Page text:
LEGAL CORNER: Squatters’ Rights and Adverse Possession Issues

Any attempt by a homeowner or landlord to remove a “squatter” (and a tenant or holdover tenant) utilizing “self-help” would be deemed an unlawful eviction [and the owner or landlord would be subject to criminal liability.

LEGAL CORNER: Squatters’ Rights and Adverse Possession Issues
John Dolgetta, Esq., Principal Dolgetta Law, PLLC

On Feb. 28, 2024, ABC News [see] reported that after purchasing a home in October 2023 for $2 million, in Douglaston (Queens), NY, a couple discovered that the home was occupied by a “squatter.” The individual was allegedly the caretaker of the prior owner who passed away in January 2023. While many of the specific facts and circumstances surrounding the events leading up to the actual real estate closing and afterwards remain unclear, this case highlights the problems and issues that arise when individuals occupy a home that is being marketed for sale.

These cases are becoming more and more prevalent. It is important for real estate agents and real estate attorneys to bring them to the attention of their clients so they are aware of the pitfalls and problems that can arise when instances like this occur.

The Law of Adverse Possession Gives Rise to Squatters’ Rights

Squatter’s rights arise out of adverse possession laws. While many real estate professionals are familiar with the concept of adverse possession, few consider the issues relating to adverse possession when selling and purchasing real property. Adverse possession allows a person who takes possession of real property, makes improvements to it, possesses it in a public manner, and continuously does so for an extended period of time (i.e., 10 years), to acquire a full ownership interest in the real property.

The Current Adverse Possession Law as Modified in 2008

In 2008, New York State enacted critical changes to the adverse possession law under Article 5 of the Real Property Actions & Proceedings Law (RPAPL) [see]. Section 501 of RPAPL provides key definitions. Under Section 501(1) an “adverse possessor” is defined as a person or entity who or that “occupies real property of another person or entity with or without knowledge of the other's superior ownership rights, in a manner that would give the owner a cause of action for ejectment.” This means that an adverse possessor is an individual or entity against whom or which an owner could bring an action to evict. If an owner brings an action within the 10-year period from the point at which the adverse possession commenced, then an owner would be able to evict and remove the adverse possessor (or in the case above, a squatter) from the property.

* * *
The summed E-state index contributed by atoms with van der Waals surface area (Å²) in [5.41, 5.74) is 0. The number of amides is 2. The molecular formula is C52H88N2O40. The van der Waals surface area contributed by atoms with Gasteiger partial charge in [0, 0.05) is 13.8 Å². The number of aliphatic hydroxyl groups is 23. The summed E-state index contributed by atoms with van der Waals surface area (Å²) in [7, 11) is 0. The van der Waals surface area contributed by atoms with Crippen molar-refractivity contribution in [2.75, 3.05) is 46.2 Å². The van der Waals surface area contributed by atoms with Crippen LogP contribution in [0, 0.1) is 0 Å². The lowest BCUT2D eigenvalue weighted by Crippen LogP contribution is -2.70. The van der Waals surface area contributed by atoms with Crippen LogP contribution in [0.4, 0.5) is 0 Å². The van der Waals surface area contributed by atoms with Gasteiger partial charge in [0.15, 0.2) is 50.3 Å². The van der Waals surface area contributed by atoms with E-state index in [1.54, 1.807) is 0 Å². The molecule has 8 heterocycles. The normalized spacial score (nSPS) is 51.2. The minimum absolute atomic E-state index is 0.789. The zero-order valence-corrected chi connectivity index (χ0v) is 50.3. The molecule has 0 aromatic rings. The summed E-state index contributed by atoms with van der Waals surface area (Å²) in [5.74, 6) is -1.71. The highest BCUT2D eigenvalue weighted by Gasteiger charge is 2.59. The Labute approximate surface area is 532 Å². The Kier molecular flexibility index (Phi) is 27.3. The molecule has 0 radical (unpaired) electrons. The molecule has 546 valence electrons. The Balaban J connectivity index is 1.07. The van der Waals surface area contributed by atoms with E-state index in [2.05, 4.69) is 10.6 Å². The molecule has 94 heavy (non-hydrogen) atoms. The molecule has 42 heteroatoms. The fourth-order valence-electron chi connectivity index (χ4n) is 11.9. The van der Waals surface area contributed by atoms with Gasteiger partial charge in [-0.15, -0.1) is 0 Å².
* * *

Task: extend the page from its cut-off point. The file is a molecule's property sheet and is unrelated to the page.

A Review of the Basic Elements of Adverse Possession

For an individual to claim title to the property, the adverse possessor must establish the following elements: (1) claim of right, (2) possession must be open and notorious, (3) exclusive, (4) continuous, (5) actual, and (6) hostile.

Claim of Right

Under Section 501(3), which was a change and element introduced in 2008, a “claim of right” is defined as “a reasonable basis for the belief that the property belongs to the adverse possessor or property owner, as the case may be.” An adverse possessor must actually believe or be convinced that the adverse possessor has a legal right to the land being occupied.

Open and Notorious

An adverse possessor’s possession of the real property must be “open and notorious.” This basically means that possession must be obvious and noticeable. It cannot be of a hidden or unknown nature. For example, if a squatter occupies the premises in secrecy and without the owner’s knowledge it would not satisfy this element of adverse possession.

Exclusive Use

The adverse possessor must have exclusive use, control, and occupancy over the property in question. A key component of the “exclusive” element is that the adverse possessor must not acknowledge at any time during the 10-year period that the property belongs to another person, nor shall the adverse possessor allow the owner or any other person or entity to use and occupy the property. Once this occurs, the adverse possession claim will fail, however, tenancy and occupancy rights may continue to exist.


The “hostile” element is similar to other elements and is usually found to exist if all of the other elements above exist. It basically requires that the use of the property must be without the consent or permission of the owner. If at any time during the 10-year period, permission is sought to occupy, use, or improve the property, that would immediately terminate a claim of adverse possession.

Continuous and Actual

The adverse possessor must continuously and actually occupy the property for the requisite 10-year period. The continuous element does not require that the person who initiated the adverse possession and occupancy of the property be the same person who continues the possession for the 10-year period. To clarify, “continuous” does not mean that the acts of adverse possession continue on a constant basis, but they must be repeated acts that are consistent with a claim of right and ownership.

Squatter’s Rights in New York: Trespasser or Squatter